Cultural Aspects of Post-Traumatic Stress Disorder: Thinking on Meaning and Risk

Over the past year and a half, I have been conducting research among male U.S. veterans who have served combat tours in Iraq and Afghanistan, most of whom have been diagnosed with Post-Traumatic Stress Disorder (PTSD). An anthropologist myself, I planned to follow the trail originally blazed by Victor Frankl and Robert Jay Lifton, psychotherapists who wrote a great deal about meaning in their descriptions of trauma and PTSD.

Early on, however, a psychiatrist whose work on trauma I admire opined to me that crises of meaning belong to the realm of depression rather than PTSD. He suggested that combat PTSD was best thought of as the physiological effects of living under conditions of extreme stress, while more meaning-related struggles were best understood as a symptom of depression. Given the frequency of comorbidity between PTSD and depression, I was for some time inclined to go along with his analysis.

Then two things happened. First, I began the work of talking with veterans themselves about their stories of trauma and PTSD, listening to how they describe their own experiences. And second, I began to explore the increasingly dominant Prolonged Exposure model of PTSD, which views the disorder as a pathology that develops when individuals fail to process their traumatic memories in the normal way.

Some background is important here. A recent RAND report suggests that as many as 18.5% of combat troops have gone on to develop PTSD after serving in Iraq or Afghanistan; alarming as that number is, it nonetheless demonstrates that the vast majority of combat-exposed individuals do not develop PTSD. However, most of the veterans I’ve spoken with – even those without a formal PTSD diagnosis – report experiencing some PTSD symptoms for a period of time following their combat deployment. Many of them dealt with such symptoms for a while – a month, three months, a year – before passing through this period of processing their memories and going on with their lives. They may be changed by their experiences in the war zone, but they are not broken by them, and may even describe them as resulting in personal growth and other positive effects.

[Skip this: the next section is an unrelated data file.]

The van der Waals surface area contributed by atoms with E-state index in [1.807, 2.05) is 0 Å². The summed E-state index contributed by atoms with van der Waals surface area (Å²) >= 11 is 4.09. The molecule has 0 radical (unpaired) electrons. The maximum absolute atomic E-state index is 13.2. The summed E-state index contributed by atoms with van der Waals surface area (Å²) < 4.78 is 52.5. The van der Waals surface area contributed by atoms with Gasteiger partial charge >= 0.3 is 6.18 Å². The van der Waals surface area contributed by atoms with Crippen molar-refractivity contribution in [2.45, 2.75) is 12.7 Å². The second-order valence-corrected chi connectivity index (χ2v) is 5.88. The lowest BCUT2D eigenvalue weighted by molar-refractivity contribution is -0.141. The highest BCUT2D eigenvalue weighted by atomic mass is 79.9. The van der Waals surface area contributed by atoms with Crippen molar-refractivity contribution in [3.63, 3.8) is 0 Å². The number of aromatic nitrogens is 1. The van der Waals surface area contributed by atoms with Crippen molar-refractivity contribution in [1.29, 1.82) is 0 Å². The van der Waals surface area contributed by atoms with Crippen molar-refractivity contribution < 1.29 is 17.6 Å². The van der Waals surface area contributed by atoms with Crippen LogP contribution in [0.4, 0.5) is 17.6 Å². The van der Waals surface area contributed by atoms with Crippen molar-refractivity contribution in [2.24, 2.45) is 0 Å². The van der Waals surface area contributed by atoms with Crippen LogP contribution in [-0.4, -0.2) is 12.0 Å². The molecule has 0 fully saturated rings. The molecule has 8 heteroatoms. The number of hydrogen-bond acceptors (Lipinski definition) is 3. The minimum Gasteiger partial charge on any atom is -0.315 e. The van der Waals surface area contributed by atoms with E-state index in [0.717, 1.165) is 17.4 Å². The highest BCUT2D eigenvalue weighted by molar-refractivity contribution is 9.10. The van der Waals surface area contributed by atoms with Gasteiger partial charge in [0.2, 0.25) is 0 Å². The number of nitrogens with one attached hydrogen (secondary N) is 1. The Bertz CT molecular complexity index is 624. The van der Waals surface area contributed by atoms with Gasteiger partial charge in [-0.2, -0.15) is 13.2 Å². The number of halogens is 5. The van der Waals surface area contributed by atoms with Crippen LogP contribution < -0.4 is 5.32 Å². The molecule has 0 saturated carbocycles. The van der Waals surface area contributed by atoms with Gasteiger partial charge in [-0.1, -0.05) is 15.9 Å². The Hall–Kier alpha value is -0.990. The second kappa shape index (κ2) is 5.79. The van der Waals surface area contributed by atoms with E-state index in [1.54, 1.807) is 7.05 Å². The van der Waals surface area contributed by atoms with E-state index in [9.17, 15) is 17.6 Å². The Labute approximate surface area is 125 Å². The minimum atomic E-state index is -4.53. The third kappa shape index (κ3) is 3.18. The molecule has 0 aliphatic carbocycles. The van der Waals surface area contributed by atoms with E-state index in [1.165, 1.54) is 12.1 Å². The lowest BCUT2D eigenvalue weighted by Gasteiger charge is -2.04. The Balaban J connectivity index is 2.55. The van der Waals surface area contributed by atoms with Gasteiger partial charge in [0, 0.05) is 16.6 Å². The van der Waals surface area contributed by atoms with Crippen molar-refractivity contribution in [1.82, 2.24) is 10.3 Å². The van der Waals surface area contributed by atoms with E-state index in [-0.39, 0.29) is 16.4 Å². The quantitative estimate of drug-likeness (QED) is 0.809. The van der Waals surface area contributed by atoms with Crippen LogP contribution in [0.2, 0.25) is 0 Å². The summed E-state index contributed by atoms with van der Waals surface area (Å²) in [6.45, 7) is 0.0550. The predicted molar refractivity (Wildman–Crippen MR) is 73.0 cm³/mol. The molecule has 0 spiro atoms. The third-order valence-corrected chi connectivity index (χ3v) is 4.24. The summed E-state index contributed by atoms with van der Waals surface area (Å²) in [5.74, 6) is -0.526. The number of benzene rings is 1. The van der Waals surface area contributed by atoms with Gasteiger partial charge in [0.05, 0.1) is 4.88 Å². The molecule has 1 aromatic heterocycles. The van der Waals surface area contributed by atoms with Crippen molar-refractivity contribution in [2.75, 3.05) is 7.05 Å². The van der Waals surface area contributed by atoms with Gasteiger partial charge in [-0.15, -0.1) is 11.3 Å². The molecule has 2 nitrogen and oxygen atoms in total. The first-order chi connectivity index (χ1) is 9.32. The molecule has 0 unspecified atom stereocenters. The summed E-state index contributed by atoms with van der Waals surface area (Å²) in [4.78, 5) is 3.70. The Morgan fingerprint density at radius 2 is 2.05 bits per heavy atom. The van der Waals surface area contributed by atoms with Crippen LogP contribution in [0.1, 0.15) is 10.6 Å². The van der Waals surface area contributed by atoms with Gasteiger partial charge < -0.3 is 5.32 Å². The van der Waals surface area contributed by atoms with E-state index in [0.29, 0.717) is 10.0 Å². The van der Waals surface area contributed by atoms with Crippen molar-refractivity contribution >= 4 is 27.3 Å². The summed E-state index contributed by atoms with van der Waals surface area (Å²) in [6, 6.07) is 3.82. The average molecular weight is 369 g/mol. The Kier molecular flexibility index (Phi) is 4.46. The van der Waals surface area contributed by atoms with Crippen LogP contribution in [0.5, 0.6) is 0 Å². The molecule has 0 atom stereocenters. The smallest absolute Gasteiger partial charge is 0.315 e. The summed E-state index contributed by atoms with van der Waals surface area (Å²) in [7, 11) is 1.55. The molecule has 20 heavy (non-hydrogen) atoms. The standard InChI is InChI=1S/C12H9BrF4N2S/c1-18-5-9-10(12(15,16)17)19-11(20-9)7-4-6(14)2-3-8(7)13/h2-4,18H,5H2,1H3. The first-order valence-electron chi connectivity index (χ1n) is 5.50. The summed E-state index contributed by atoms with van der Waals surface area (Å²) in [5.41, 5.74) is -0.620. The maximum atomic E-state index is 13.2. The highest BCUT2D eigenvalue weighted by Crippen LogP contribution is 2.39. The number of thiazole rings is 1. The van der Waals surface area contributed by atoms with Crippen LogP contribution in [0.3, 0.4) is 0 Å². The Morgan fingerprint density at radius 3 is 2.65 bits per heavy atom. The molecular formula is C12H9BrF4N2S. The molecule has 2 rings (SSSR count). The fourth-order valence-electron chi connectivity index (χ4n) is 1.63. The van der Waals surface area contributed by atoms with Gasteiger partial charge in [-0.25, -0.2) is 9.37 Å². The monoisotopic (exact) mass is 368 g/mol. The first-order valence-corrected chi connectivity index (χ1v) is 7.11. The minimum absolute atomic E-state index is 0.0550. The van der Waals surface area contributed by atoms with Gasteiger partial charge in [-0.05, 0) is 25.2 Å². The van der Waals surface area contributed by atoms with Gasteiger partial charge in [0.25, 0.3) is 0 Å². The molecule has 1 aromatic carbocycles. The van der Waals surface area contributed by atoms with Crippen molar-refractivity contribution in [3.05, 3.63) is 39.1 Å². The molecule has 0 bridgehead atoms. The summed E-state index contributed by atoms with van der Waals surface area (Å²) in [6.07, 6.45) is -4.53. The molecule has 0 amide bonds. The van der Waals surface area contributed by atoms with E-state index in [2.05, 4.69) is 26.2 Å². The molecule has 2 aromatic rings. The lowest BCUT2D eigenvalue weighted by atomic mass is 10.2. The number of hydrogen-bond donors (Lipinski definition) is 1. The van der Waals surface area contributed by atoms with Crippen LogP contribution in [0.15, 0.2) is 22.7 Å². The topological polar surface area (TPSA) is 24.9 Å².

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Four Stone Hearth #42

We at Neuroanthropology are very pleased to be hosting Four Stone Hearth #42, blog carnival of anthropology, especially at our new digs ( is now our domain… we like the sound of that, domain). The global anthro-scape has been positively buzzing with excitement: new discoveries, familiar voices, and a few outlandish claims can be worth acres of text in the virtual world. We didn’t get a lot of submissions because we think everyone’s too busy blogging (that, or on summer vacation, we mean, busy with fieldwork). So this is what we’ve come up with. So, go ahead and grab your marshmallows, put a sausage on a stick, and gather round close because the Four Stone Hearth is ready to start cooking.

Aardvarchaeology, genitor of the Four Stone Hearth, sounds like he’s pretty busy at a conference on the Orkney Islands, but he does leave us with a piece on medieval archaeology, gender symbolism, and tourist brick-a-brack rolled into a single post. A Swedish county museum prints Iron Age images on dish cloths and sells them in their shop in Sacred Imagery on Dish Rags. Perhaps the most intriguing ‘wrinkle’ in this story of sacred images on kitchen linens is that one of Martin’s colleagues, Howard Williams, came across a Gotlander cloth featuring a ‘snake-witch’ design from a picture stone in När, a symbol interpreted as being of an empowered women ritual specialists for many archaeologists interested in gender. That’s right, a snake-grasping, legs-spread symbol of female strength on a souvenir dish cloth (must. ignore. irony.). The post includes a rollicking discussion of different examples of offensive tourist archaeo-schlock that are so pervasive in gift shops and museum catalogs.